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Were all connected the power of the social media ecosystem


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Were all connected the power of the social media ecosystem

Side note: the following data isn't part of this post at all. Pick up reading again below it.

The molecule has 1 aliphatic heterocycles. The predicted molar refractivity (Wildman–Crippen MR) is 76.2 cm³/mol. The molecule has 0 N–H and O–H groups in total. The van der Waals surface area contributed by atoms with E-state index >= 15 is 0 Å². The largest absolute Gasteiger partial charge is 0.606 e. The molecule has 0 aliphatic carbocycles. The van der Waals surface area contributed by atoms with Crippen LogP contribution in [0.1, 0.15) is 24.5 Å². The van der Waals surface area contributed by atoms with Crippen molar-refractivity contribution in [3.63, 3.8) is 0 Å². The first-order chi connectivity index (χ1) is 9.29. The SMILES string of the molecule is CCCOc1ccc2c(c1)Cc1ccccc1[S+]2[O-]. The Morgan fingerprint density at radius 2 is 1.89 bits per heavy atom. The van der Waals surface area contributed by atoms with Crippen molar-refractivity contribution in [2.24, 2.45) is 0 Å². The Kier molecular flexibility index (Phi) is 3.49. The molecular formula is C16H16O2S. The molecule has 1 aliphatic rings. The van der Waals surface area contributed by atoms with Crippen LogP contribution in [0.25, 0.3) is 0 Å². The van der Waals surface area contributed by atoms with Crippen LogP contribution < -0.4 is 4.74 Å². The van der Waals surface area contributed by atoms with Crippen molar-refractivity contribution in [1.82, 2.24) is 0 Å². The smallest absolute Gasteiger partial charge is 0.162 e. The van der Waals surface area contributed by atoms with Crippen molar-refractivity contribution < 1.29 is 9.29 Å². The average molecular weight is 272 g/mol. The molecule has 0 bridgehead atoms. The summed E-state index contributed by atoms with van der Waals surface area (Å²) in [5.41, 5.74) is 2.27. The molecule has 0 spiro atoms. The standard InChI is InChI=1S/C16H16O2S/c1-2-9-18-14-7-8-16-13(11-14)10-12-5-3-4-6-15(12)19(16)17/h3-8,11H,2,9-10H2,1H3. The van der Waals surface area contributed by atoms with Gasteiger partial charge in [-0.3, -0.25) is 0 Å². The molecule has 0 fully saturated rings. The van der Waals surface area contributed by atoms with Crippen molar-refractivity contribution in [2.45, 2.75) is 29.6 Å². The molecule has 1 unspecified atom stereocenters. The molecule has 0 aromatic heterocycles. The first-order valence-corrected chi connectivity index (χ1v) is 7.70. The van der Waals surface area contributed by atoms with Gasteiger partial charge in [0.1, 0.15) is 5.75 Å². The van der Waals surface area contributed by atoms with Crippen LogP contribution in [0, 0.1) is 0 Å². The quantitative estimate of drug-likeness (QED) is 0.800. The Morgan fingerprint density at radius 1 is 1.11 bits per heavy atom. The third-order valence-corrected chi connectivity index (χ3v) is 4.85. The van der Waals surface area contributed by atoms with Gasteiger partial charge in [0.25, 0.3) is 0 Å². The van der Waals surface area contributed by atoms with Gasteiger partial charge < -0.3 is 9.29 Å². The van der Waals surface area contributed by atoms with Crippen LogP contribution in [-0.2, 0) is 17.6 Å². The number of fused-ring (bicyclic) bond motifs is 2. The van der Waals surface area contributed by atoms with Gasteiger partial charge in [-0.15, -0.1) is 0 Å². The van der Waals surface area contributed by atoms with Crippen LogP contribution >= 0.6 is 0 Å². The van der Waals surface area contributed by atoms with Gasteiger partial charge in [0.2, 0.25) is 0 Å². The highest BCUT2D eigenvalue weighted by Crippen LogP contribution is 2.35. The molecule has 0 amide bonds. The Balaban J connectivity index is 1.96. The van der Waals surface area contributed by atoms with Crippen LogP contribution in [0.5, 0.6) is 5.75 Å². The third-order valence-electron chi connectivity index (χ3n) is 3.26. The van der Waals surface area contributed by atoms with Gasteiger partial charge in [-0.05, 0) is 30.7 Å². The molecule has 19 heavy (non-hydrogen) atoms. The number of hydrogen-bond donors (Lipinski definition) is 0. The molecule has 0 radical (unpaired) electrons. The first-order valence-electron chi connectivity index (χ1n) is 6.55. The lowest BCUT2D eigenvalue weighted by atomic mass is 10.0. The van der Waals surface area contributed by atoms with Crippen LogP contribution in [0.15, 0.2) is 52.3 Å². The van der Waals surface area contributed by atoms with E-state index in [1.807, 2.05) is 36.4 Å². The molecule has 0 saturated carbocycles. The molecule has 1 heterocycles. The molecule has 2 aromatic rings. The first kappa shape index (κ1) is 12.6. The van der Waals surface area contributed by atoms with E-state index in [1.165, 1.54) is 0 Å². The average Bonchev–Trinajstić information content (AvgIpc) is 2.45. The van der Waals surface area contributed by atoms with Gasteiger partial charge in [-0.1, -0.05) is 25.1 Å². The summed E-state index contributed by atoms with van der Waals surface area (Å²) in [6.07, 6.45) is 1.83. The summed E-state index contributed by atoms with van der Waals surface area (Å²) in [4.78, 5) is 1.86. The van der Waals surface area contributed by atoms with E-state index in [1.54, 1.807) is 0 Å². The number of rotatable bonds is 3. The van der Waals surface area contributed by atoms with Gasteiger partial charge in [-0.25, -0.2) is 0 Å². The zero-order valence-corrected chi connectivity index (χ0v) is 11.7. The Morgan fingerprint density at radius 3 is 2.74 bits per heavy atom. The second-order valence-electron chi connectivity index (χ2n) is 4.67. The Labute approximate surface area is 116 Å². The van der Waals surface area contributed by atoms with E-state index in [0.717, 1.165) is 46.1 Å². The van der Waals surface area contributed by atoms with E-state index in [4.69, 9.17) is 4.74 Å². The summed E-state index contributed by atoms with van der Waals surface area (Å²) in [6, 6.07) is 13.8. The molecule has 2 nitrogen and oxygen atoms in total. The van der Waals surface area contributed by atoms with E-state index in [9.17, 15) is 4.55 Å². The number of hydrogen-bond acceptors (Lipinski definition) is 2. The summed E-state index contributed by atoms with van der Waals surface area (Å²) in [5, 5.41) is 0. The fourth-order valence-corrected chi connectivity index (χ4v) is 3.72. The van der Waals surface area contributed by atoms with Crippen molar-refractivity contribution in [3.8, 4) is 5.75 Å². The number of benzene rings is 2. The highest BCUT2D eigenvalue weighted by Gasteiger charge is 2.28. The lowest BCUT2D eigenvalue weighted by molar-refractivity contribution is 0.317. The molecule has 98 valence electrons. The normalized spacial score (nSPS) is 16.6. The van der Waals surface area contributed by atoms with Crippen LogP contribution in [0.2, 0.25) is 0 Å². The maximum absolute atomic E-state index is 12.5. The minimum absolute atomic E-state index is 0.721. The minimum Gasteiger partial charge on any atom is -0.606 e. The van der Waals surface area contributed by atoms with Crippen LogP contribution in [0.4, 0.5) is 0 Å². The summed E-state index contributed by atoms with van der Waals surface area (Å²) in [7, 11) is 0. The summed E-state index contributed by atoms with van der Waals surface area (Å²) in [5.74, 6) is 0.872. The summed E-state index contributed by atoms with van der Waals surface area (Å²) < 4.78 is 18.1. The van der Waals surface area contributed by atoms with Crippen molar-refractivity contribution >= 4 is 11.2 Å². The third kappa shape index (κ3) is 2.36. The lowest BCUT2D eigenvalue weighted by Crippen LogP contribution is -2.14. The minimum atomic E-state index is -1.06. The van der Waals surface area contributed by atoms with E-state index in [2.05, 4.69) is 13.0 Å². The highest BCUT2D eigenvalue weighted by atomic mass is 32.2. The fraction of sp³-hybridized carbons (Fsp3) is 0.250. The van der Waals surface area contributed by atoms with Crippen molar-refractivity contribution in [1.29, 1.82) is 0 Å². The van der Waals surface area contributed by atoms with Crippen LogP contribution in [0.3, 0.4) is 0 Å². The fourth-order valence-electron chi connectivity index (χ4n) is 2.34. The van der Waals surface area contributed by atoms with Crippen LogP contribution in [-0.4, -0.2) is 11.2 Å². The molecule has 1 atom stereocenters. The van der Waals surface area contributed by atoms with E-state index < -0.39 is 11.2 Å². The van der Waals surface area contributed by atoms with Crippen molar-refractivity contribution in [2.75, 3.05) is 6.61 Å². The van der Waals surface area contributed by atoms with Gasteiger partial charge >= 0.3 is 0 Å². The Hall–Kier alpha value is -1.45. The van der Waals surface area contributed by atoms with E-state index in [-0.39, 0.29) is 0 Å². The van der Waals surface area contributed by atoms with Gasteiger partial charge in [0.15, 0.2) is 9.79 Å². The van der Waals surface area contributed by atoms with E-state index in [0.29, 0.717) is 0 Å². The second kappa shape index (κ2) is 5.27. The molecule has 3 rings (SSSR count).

1. 1. BUSHOR-881; No. of Pages 9Business Horizons (2011) xxx, xxx—xxx’re all connected: The power of the social mediaecosystemRichard Hanna a, Andrew Rohm a, Victoria L. Crittenden b,*a College of Business Administration, Northeastern University, Boston, MA 02115, U.S.A.b Carroll School of Management, Boston College, Chestnut Hill, MA 02467, U.S.A. KEYWORDS Abstract Consumers are adopting increasingly active roles in co-creating marketing Social media; content with companies and their respective brands. In turn, companies and organiza- Traditional media; tions are looking to online social marketing programs and campaigns in an effort to reach Online ecosystems; consumers where they ‘live’ online. However, the challenge facing many companies is Marketing that although they recognize the need to be active in social media, they do not truly communications; understand how to do it effectively, what performance indicators they should be Marketing metrics; measuring, and how they should measure them. Further, as companies develop social Consumer engagement media strategies, platforms such as YouTube, Facebook, and Twitter are too often and interaction treated as stand-alone elements rather than part of an integrated system. This article offers a systematic way of understanding and conceptualizing online social media, as an ecosystem of related elements involving both digital and traditional media. We highlight a best-practice case study of an organization’s successful efforts to leverage social media in reaching an important audience of young consumers. Then, we conclude with several insights and lessons related to the strategic integration of social media into a firm’s marketing communications strategy. # 2011 Kelley School of Business, Indiana University. All rights reserved.1. Marketing myths revealed rise in interactive digital media has catapulted company and consumer contact from the traditionalConsumers are no longer merely passive recipients Web 1.0 model to the highly interactive Web 2.0in the marketing exchange process. Today, they are world, where consumers are dictating the nature,taking an increasingly active role in co-creating extent, and context of marketing exchanges. Aseverything from product design to promotional mes- Garretson (2008, p. 12) so aptly observed, ‘‘Con-sages (Berthon, Pitt, McCarthy, & Kates, 2007). The sumers increasingly use digital media not just to research products and services, but to engage the companies they buy from, as well as other consum- ers who may have valuable insights.’’ * Corresponding author. Dramatic developments in interactive digital me- E-mail addresses: (R. Hanna), (A. Rohm), dia are revolutionizing marketing, and social media(V.L. Crittenden). has fundamentally altered marketing’s ecosystem of0007-6813/$ — see front matter # 2011 Kelley School of Business, Indiana University. All rights reserved.doi:10.1016/j.bushor.2011.01.007